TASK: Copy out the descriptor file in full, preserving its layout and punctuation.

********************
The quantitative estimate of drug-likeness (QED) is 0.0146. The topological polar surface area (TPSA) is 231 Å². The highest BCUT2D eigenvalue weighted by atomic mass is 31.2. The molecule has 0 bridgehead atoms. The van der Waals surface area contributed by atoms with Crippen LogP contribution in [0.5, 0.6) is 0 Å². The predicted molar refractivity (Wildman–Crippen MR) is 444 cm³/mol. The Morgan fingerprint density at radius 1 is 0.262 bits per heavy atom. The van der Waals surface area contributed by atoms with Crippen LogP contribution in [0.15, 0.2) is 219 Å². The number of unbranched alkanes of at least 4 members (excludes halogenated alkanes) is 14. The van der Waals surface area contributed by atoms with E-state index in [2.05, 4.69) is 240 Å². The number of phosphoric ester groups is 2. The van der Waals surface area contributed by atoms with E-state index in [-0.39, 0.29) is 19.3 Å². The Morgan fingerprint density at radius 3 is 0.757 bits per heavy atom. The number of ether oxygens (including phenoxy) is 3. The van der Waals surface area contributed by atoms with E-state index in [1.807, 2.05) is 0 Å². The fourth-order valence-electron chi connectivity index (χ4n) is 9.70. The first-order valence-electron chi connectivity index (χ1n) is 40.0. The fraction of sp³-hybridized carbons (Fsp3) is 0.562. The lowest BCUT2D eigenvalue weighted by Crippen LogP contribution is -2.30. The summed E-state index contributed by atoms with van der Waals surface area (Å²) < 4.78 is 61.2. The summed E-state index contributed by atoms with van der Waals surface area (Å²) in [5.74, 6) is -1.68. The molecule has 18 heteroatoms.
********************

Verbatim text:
The quantitative estimate of drug-likeness (QED) is 0.0146. The topological polar surface area (TPSA) is 231 Å². The highest BCUT2D eigenvalue weighted by atomic mass is 31.2. The molecule has 0 bridgehead atoms. The van der Waals surface area contributed by atoms with Crippen LogP contribution in [0.5, 0.6) is 0 Å². The predicted molar refractivity (Wildman–Crippen MR) is 444 cm³/mol. The Morgan fingerprint density at radius 1 is 0.262 bits per heavy atom. The van der Waals surface area contributed by atoms with Crippen LogP contribution in [0.15, 0.2) is 219 Å². The number of unbranched alkanes of at least 4 members (excludes halogenated alkanes) is 14. The van der Waals surface area contributed by atoms with E-state index in [2.05, 4.69) is 240 Å². The number of phosphoric ester groups is 2. The van der Waals surface area contributed by atoms with E-state index in [-0.39, 0.29) is 19.3 Å². The Morgan fingerprint density at radius 3 is 0.757 bits per heavy atom. The number of ether oxygens (including phenoxy) is 3. The van der Waals surface area contributed by atoms with E-state index in [1.807, 2.05) is 0 Å². The fourth-order valence-electron chi connectivity index (χ4n) is 9.70. The first-order valence-electron chi connectivity index (χ1n) is 40.0. The fraction of sp³-hybridized carbons (Fsp3) is 0.562. The lowest BCUT2D eigenvalue weighted by Crippen LogP contribution is -2.30. The summed E-state index contributed by atoms with van der Waals surface area (Å²) < 4.78 is 61.2. The summed E-state index contributed by atoms with van der Waals surface area (Å²) in [5.74, 6) is -1.68. The molecule has 18 heteroatoms.